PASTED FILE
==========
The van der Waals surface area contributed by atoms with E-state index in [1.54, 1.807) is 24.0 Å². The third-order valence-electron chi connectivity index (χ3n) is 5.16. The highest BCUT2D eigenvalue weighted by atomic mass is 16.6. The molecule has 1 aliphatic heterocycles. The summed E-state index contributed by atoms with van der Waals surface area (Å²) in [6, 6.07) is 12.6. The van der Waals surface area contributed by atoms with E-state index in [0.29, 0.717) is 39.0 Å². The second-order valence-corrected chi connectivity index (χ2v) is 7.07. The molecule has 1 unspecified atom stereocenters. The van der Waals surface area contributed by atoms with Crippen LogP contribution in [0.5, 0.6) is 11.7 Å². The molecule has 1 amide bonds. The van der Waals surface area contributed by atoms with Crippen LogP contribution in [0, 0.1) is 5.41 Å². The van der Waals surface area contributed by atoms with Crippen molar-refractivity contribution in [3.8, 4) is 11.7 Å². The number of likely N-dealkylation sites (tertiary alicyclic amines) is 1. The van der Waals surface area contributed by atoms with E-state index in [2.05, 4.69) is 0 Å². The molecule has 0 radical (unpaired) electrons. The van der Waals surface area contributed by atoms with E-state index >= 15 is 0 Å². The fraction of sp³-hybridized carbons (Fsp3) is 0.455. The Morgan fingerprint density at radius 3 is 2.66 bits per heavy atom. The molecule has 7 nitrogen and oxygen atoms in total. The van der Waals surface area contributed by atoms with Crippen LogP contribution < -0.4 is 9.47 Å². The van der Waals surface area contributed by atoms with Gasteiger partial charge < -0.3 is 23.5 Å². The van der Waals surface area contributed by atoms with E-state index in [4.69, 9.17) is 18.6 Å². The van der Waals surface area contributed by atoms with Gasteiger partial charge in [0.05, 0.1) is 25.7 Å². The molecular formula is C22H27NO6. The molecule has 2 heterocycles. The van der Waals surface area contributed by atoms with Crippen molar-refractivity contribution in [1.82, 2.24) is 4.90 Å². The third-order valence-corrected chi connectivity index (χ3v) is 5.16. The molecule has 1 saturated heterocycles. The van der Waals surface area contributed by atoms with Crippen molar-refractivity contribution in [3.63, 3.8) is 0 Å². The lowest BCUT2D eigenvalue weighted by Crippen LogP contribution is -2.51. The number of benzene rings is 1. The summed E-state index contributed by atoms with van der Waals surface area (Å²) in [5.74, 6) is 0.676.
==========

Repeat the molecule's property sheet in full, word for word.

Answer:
The van der Waals surface area contributed by atoms with E-state index in [1.54, 1.807) is 24.0 Å². The third-order valence-electron chi connectivity index (χ3n) is 5.16. The highest BCUT2D eigenvalue weighted by atomic mass is 16.6. The molecule has 1 aliphatic heterocycles. The summed E-state index contributed by atoms with van der Waals surface area (Å²) in [6, 6.07) is 12.6. The van der Waals surface area contributed by atoms with E-state index in [0.29, 0.717) is 39.0 Å². The second-order valence-corrected chi connectivity index (χ2v) is 7.07. The molecule has 1 unspecified atom stereocenters. The van der Waals surface area contributed by atoms with Crippen LogP contribution in [0.5, 0.6) is 11.7 Å². The molecule has 1 amide bonds. The van der Waals surface area contributed by atoms with Crippen LogP contribution in [0, 0.1) is 5.41 Å². The van der Waals surface area contributed by atoms with Crippen molar-refractivity contribution in [3.8, 4) is 11.7 Å². The number of likely N-dealkylation sites (tertiary alicyclic amines) is 1. The van der Waals surface area contributed by atoms with E-state index in [2.05, 4.69) is 0 Å². The molecule has 0 radical (unpaired) electrons. The van der Waals surface area contributed by atoms with E-state index >= 15 is 0 Å². The fraction of sp³-hybridized carbons (Fsp3) is 0.455. The Morgan fingerprint density at radius 3 is 2.66 bits per heavy atom. The molecule has 7 nitrogen and oxygen atoms in total. The van der Waals surface area contributed by atoms with Crippen LogP contribution < -0.4 is 9.47 Å². The van der Waals surface area contributed by atoms with Gasteiger partial charge < -0.3 is 23.5 Å². The van der Waals surface area contributed by atoms with E-state index in [4.69, 9.17) is 18.6 Å². The van der Waals surface area contributed by atoms with Gasteiger partial charge in [0.05, 0.1) is 25.7 Å². The molecular formula is C22H27NO6. The molecule has 2 heterocycles. The van der Waals surface area contributed by atoms with Crippen molar-refractivity contribution in [1.82, 2.24) is 4.90 Å². The third-order valence-corrected chi connectivity index (χ3v) is 5.16. The molecule has 1 saturated heterocycles. The van der Waals surface area contributed by atoms with Crippen molar-refractivity contribution in [3.63, 3.8) is 0 Å². The lowest BCUT2D eigenvalue weighted by Crippen LogP contribution is -2.51. The number of benzene rings is 1. The summed E-state index contributed by atoms with van der Waals surface area (Å²) in [5.74, 6) is 0.676.